The heart and soul of the 2013 SRT Viper is exemplified by its handcrafted, all-aluminum 8.4-liter V-10 engine.
Continuing an historic evolution that has spawned milestones such as the industry’s first single-cam, variable-valve timing (VVT) system, the latest version of the Viper’s iconic engine features an array of improvements that boost performance and efficiency. The upgrades include an ultra-high-flow composite intake manifold for improved air distribution; forged pistons; lightweight, sodium-filled exhaust valves and an aluminum flywheel.
New exhaust catalysts also reduce backpressure, contributing to the SRT Viper’s 640-horsepower rating, an increase of 40 horsepower over the previous Viper.
The gain comes with the added benefit of a 25-pound weight-reduction for the fully dressed engine.
Coupled with the more powerful engine is a Tremec TR6060 six-speed transmission that has been refined with closer gear ratios. The car’s shifter features shorter throws to engage the driver as well as the gears, while forcefully transferring power to the pavement.
Additionally, the final-drive ratio has been shortened to 3.55 from 3.07, giving the 2013 SRT Viper dynamic, effortless acceleration at all speeds.
The driveline is so robust, it easily manages the V-10’s 600 lb.-ft. of peak torque, the highest rating of any naturally aspirated automotive engine in the world. Maximum engine speed (redline) is 6,200 rpm with fuel cutoff at 6,400 rpm.
More power, an emphasis on even torque delivery throughout the operating range and attention to detail at all levels, combine to make the latest generation of the SRT Viper V-10 engine an outstanding successor to the nameplate’s legendary lineage.
Block and reciprocating assembly
Constructed of precision cast aluminum, the 90-degree, deep-skirt block features high-strength T356 aluminum, cast-iron bore liners and strengthened bulkheads that ensure block rigidity under high rpm. Upgraded water jackets deliver consistent operating temperatures across the engine.
Cylinder bore is 103 mm and the stroke is 100.6 mm.
The forged-steel crankshaft is supported by six main journals with cross-bolted, four-bolt, main bearing caps –two vertical and two horizontal for increased structural integrity. Forged, powder-metal connecting rods measuring 158.6 mm are included for superior strength.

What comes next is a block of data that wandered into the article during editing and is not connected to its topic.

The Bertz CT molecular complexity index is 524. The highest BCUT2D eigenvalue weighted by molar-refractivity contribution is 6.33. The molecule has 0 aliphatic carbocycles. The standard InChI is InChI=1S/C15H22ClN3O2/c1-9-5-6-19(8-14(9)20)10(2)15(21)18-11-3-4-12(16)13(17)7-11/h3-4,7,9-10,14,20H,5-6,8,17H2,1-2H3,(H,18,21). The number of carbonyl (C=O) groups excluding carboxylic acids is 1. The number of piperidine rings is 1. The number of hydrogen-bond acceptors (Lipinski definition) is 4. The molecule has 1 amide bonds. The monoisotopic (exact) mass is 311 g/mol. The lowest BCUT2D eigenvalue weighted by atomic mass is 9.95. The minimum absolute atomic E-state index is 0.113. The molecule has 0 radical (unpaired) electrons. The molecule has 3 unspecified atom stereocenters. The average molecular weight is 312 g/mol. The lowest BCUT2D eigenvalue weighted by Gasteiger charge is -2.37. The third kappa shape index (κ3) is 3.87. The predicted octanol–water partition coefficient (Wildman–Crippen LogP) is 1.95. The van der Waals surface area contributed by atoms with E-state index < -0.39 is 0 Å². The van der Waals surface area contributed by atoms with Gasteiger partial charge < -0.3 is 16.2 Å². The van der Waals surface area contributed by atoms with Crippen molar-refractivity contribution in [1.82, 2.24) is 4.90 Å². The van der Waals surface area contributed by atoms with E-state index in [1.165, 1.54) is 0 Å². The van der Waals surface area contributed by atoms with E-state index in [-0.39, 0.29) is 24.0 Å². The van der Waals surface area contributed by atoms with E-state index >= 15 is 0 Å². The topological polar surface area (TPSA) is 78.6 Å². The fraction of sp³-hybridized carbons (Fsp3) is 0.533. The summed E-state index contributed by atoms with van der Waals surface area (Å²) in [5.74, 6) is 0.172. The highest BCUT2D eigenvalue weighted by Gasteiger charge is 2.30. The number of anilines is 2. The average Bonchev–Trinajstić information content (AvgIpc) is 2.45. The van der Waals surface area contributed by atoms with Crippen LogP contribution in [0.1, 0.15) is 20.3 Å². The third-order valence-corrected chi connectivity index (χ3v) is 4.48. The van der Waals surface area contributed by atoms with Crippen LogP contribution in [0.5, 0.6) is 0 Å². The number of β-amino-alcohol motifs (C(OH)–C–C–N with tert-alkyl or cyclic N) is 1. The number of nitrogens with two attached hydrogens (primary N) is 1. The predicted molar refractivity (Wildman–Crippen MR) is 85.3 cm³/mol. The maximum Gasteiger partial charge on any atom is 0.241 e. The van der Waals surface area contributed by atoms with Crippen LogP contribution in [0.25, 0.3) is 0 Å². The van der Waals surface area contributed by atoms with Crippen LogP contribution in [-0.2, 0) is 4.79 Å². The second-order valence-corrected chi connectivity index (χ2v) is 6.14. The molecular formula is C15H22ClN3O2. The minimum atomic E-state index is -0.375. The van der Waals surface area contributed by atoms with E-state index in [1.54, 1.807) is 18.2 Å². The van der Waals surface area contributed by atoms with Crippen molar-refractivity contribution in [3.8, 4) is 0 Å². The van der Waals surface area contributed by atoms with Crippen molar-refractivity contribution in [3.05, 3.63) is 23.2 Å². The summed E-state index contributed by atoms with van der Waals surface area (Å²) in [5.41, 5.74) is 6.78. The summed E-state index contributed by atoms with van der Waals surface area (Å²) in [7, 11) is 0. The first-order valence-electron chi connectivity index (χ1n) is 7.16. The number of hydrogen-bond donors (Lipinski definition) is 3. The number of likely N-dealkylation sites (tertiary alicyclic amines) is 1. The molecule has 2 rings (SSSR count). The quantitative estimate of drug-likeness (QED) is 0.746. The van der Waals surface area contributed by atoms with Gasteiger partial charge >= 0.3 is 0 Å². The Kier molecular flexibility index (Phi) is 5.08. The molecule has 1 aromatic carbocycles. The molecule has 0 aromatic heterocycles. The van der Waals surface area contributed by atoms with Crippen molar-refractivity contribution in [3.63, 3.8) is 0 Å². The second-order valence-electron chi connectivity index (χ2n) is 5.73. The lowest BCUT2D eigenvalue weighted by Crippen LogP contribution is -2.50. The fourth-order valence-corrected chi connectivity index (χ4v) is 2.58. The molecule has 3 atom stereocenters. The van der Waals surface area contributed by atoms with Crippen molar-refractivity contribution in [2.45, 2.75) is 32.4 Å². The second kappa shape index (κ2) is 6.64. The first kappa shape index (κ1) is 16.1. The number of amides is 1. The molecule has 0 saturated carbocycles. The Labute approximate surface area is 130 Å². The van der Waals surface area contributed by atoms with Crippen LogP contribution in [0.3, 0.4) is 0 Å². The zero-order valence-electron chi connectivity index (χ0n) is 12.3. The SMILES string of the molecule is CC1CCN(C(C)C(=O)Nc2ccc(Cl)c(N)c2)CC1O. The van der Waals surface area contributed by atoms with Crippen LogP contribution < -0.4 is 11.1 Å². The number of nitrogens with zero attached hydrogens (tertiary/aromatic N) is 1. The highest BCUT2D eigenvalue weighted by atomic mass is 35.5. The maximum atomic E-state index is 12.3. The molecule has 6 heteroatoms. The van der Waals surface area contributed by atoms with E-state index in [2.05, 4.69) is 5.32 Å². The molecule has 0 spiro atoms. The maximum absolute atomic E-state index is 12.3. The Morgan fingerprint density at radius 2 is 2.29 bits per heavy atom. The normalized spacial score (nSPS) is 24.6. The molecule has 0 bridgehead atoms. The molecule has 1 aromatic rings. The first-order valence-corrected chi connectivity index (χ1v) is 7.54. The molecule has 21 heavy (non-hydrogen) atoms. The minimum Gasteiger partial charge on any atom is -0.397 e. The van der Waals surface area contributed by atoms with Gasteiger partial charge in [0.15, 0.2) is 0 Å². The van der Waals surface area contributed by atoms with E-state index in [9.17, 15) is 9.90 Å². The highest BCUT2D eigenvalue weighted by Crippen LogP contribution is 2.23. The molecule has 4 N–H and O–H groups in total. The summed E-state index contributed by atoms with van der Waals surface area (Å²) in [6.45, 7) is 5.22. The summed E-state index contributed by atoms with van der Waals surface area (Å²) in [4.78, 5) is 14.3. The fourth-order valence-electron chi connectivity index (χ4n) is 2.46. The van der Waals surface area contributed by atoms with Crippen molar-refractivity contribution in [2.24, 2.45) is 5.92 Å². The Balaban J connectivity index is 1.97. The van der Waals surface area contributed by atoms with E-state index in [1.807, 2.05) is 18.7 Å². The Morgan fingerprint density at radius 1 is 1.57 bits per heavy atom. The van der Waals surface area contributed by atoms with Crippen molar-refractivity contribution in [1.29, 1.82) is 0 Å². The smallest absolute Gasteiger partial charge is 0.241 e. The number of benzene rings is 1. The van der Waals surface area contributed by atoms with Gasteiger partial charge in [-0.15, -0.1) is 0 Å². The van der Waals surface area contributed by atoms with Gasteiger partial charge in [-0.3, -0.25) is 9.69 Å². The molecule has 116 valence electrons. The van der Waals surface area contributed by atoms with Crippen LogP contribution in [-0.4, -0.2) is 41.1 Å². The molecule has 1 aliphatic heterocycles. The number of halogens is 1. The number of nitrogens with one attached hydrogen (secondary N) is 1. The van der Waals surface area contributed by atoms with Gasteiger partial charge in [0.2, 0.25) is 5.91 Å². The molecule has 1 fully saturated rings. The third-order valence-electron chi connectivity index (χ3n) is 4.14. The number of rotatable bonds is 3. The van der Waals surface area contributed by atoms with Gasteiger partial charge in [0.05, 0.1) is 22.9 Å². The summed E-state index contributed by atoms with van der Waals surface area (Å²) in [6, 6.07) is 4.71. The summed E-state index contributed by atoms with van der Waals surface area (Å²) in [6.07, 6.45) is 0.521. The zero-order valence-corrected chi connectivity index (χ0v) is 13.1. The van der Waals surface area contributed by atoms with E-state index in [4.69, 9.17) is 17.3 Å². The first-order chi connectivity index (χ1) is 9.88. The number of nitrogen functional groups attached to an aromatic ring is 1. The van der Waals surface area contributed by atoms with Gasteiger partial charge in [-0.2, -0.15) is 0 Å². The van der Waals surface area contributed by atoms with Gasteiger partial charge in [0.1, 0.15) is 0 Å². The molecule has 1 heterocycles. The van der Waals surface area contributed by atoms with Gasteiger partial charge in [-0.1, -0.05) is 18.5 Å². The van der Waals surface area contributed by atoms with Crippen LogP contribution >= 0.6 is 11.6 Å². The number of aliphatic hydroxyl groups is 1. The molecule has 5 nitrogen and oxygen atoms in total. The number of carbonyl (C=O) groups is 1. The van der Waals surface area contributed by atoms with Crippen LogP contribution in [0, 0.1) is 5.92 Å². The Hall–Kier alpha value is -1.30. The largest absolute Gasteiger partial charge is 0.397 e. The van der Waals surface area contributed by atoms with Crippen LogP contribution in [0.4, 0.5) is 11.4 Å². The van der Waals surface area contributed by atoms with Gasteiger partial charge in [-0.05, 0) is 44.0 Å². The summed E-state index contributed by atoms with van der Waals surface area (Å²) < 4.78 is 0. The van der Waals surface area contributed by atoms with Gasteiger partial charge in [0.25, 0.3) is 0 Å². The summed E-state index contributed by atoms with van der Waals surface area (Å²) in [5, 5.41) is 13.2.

The revamped V-10 engine uses forged-aluminum pistons. In addition to delivering greater strength, the new pistons are each 10 grams lighter than those they replaced, trimming mass in the reciprocating assembly. Reduced-diameter, full-floating, 24-mm piston pins also are new.
The pistons also are designed to reduce friction. New steel piston rings measuring 1.5 mm on top and 1.2 mm beneath also mitigate friction. The engine’s compression ratio is 10.2:1.
Contributing to reduced rotating inertia in the powertrain is a new aluminum flywheel that affords an 11-pound weight reduction and features a steel outer-ring gear and friction-wear surface for durability. The flywheel, when combined with a twin-plate 240-mm twin-disc clutch, reduces overall rotating inertia by 20 percent, trimming roughly 1/10th of a second from 0-to-60 acceleration and cutting lap times on a typical road course by approximately .5 seconds.
For improved cooling, particularly at the rear cylinders, the head gaskets have been redesigned through the use of computer simulations, validation and extensive testing to accommodate operating temperatures that are balanced across all cylinders.
With optimized coolant flow, even cylinder-to-cylinder temperature-distribution manifests itself in improved performance.
The SRT Viper’s 8.4-liter V-10 engine is fitted with a cast-aluminum oil pan designed to provide superior oil-management characteristics in the most demanding driving situations. The pan’s design features special baffles, channels and scrapers to funnel engine oil back into the sump. Additionally, the pan is designed and constructed to serve as a structural component for improved powertrain bending.
The engine also includes an exclusive, race-proven swinging-arm oil pickup that moves relative to g-forces encountered in tight turning, aggressive acceleration and hard braking. The swinging pickup moves within the oil pan to ensure the maximum amount of oil is available to the engine by moving side-to-side with the oil in the pan.
A single gerotor oil pump provides pressure for the oiling system and is directly driven off the crankshaft. The engine oil cooler is standard.
Oil change intervals are recommended at 6,000 miles. New Pennzoil Ultra 0W-40 synthetic motor oil is the exclusive lubricant recommended by SRT engineers for its ultra-low friction properties that contribute to the V-10’s higher performance. Crankcase capacity with filter change is 10.5 quarts. A special SRT-designed oil filter is used with the V-10 engine.
Intake assembly and cylinder heads
The intake assembly of the 8.4-liter Viper V-10 engine is entirely new with the adaptation of a composite intake manifold that provides better fuel/air distribution and delivers excellent thermal benefits at reduced weight.